St Augustine, Florida

Although I have seen many iconic and instantly recognisable landmarks across the United States I have discovered some really interesting gems by going of the ‘road less travelled’. This subject was suggested by my eldest daughter Toni, so if you like it then it is thanks to her.

History would have us believe in the UK that Jamestown in Virginia was the first English colony established in the new country and colonial Williamsburg the first town. We are all reminded of the Pilgrims landing in Plymouth being the forefathers of modern America who are remembered every third Thursday in November with the only true holiday observed by Americans. Thanksgiving of course ruined completely by the modern day phenomenon of Black Friday. Rejoice with your families, rest and then hit the stores!!

I digress  somewhat. Away from the 42 square mile radius of Disneyworld and Universal Studios of Central Florida and approximately 127 miles north of Orlando along the Interstate 4 is St Augustine. This is the oldest European colony in America not Jamestown. The Spanish arrived here in 1565 and Jamestown was settled in 1607.

It lies on the Matanzas Bay protected by the Castillo de San Marcos, the oldest masonry fort in America a national monument and the focal history of the city.

The Spanish Architecture and narrow pedestrian roads are simply stunning. Horse drawn carriages take tourists around or the trolley bus allows you to hop and hop off at your leisure. The oldest wooden schoolhouse in America is situated along a narrow pedestrianised area.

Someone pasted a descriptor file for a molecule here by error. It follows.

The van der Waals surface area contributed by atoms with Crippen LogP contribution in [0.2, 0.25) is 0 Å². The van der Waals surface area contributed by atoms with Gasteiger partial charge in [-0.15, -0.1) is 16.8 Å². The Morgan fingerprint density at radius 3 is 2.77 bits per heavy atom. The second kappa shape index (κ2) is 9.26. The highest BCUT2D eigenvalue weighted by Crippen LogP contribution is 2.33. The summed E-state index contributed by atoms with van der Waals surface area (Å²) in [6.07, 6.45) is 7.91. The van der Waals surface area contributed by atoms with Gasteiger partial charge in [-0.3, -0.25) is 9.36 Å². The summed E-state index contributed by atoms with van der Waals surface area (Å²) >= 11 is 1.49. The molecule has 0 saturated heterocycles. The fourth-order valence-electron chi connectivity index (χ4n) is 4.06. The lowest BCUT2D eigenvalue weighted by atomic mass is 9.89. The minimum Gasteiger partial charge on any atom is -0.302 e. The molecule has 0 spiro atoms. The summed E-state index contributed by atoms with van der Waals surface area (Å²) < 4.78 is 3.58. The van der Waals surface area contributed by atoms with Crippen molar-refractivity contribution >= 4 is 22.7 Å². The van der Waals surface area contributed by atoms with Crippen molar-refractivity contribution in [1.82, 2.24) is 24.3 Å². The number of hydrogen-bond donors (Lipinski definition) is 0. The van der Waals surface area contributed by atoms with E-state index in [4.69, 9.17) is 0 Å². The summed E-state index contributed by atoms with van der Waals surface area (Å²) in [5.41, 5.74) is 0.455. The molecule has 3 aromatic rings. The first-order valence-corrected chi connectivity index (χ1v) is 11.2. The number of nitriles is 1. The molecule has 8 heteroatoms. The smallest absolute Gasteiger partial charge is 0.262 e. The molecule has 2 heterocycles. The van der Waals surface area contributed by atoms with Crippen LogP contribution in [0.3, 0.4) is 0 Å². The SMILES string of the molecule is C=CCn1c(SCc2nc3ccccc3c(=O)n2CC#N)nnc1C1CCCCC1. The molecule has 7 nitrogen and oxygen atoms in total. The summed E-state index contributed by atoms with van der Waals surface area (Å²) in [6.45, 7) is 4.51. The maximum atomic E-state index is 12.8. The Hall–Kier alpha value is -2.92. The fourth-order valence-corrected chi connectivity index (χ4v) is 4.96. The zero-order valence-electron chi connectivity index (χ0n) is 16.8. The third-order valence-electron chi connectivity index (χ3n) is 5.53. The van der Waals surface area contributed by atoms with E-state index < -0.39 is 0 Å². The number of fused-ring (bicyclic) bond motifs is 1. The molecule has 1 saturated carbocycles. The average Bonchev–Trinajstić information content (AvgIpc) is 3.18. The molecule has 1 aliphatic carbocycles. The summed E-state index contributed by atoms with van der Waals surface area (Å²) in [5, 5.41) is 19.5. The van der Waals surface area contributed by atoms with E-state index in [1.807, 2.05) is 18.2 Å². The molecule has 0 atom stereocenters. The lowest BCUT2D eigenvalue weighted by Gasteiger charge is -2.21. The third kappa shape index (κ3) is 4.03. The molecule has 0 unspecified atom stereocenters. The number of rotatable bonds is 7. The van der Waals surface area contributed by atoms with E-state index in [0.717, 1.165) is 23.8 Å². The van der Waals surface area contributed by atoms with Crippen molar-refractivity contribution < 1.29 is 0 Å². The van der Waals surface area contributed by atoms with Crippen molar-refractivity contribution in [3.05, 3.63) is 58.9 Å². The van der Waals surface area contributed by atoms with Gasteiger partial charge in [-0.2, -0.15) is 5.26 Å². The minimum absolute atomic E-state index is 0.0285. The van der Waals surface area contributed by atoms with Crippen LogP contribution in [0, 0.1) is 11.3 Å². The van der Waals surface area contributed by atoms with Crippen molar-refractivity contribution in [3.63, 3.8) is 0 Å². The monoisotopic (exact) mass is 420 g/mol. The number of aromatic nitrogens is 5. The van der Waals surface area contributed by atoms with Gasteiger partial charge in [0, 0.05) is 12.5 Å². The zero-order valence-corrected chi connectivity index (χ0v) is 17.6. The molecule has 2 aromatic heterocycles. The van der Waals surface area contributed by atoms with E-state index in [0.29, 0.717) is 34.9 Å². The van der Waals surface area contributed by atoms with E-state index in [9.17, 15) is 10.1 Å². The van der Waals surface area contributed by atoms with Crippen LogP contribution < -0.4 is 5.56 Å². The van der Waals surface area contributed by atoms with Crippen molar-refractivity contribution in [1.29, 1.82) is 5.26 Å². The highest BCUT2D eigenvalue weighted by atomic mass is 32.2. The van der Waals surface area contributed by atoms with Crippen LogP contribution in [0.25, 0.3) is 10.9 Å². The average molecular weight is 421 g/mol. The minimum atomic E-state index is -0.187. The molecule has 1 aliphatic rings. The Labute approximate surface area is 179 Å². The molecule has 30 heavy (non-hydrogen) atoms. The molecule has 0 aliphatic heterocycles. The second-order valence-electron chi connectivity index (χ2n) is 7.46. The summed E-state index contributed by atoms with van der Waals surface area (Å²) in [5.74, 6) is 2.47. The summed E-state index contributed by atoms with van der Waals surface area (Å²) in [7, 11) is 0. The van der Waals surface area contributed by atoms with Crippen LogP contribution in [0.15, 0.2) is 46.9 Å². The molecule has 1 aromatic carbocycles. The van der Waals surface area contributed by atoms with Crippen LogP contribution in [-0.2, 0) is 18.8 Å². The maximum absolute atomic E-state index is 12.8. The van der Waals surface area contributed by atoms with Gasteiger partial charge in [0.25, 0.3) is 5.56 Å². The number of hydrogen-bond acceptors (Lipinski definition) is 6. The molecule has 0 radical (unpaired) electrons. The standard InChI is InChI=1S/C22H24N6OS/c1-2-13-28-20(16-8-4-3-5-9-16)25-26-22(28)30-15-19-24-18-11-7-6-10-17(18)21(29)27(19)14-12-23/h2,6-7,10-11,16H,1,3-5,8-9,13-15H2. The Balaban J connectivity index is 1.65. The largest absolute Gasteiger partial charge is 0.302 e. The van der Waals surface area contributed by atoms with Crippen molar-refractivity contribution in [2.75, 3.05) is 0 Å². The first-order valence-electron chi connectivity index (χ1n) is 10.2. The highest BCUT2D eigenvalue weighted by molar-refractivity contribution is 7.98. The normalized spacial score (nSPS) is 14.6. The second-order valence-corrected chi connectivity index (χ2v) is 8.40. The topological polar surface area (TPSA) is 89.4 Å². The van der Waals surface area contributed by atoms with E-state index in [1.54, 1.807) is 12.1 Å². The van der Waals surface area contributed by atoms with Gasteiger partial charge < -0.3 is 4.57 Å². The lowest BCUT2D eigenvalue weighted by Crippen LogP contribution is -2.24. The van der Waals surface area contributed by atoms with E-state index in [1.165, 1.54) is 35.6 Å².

You must see what was the largest indoor swimming pool in America. This is located at the top of the main street in what is now the city hall. It once was the Hotel Alcazar built by railroad and oil tycoon Henry M. Flagler. Today it is a charming restaurant and the courtyard and gardens of the city hall and Lightner Museum are fascinatingly Spanish.

The Flagler College, voted the most attractive college in America is well worth a stroll around. It is like wandering into a Spanish Castle from a bye gone era.

There are plenty of little cafes and interesting craft shops to wander around. The city is so not like the America around it and is a really worth the effort in leaving the theme parks behind for the day.

We stopped to pick up a Dunkin and coffee on the way back and the man in the line behind us was so surprised to hear an English accent and so proud of the fact we were visiting central Florida he bought ours for us. It was amazing to us that he had never spoken to other English people in that area.

 

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